With little chance to flex her acting muscles, Woodley is hardly any match for Jennifer Lawrence, and indeed doesn’t quite grasp her character well enough to put forth a consistent and compelling portrait of Beatrice. At least she does share some screen chemistry with Underworld: Awakening’s Theo James, the bond that builds slowly between them rather winning to say the least. Other thespians like Winslet and Judd give solid supporting turns, though they are yet again hemmed in by a ham-fisted script that hews too closely to the book’s straightforward prose.
On his part, Burger tries his best to build a convincing vision of a futuristic Chicago, but fails to convey the extent of a hyper-militarized and technologically advanced society on the verge of factional conflict. The postwar cityscape hardly leaves much of an impression, though the drug-induced mind trips that Beatrice takes boasts some degree of visual ingenuity that recalls Burger’s far superior work in ‘The Illusionist’ and ‘Limitless’. Worthy of special mention though is the score by Junkie XL (with Hans Zimmer listed as executive music producer), which hits the right notes more than you would expect in certain scenes.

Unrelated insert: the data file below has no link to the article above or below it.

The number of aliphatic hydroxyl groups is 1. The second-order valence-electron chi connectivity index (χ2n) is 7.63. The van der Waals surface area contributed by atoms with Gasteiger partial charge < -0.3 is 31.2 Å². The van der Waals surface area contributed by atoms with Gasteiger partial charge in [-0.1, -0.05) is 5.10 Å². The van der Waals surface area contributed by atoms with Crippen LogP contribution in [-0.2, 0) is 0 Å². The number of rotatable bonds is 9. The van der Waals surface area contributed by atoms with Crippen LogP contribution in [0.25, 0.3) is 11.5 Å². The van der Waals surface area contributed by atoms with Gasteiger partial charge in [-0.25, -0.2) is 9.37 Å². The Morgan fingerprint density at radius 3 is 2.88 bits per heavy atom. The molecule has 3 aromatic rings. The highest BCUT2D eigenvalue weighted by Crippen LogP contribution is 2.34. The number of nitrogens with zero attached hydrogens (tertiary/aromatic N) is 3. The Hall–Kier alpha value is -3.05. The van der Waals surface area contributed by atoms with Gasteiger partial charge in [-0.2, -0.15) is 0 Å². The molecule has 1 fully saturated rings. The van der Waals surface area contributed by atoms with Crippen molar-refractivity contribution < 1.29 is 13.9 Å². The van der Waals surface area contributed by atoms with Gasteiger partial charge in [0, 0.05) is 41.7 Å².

Still, it’s hard to imagine ‘Divergent’ being the kickstarter the way the first ‘Hunger Games’ movie was; though both share similar narrative blueprints, this adaptation feels inert where the latter is lively, failing to engage its audience with its female teenage protagonist’s rite of passage. Unless you’re a fan of the books, you’ll probably be lukewarm about the next instalment ‘Insurgent’ whose production is already underway; indeed, true to its title, there is something off about ‘Divergent’ that never quite reconciles even till the end of the movie.
(Shailene Woodley and Theo James make a good couple; unfortunately, true to its title, everything else in the movie seems to go off in the wrong direction)
Review by Gabriel Chong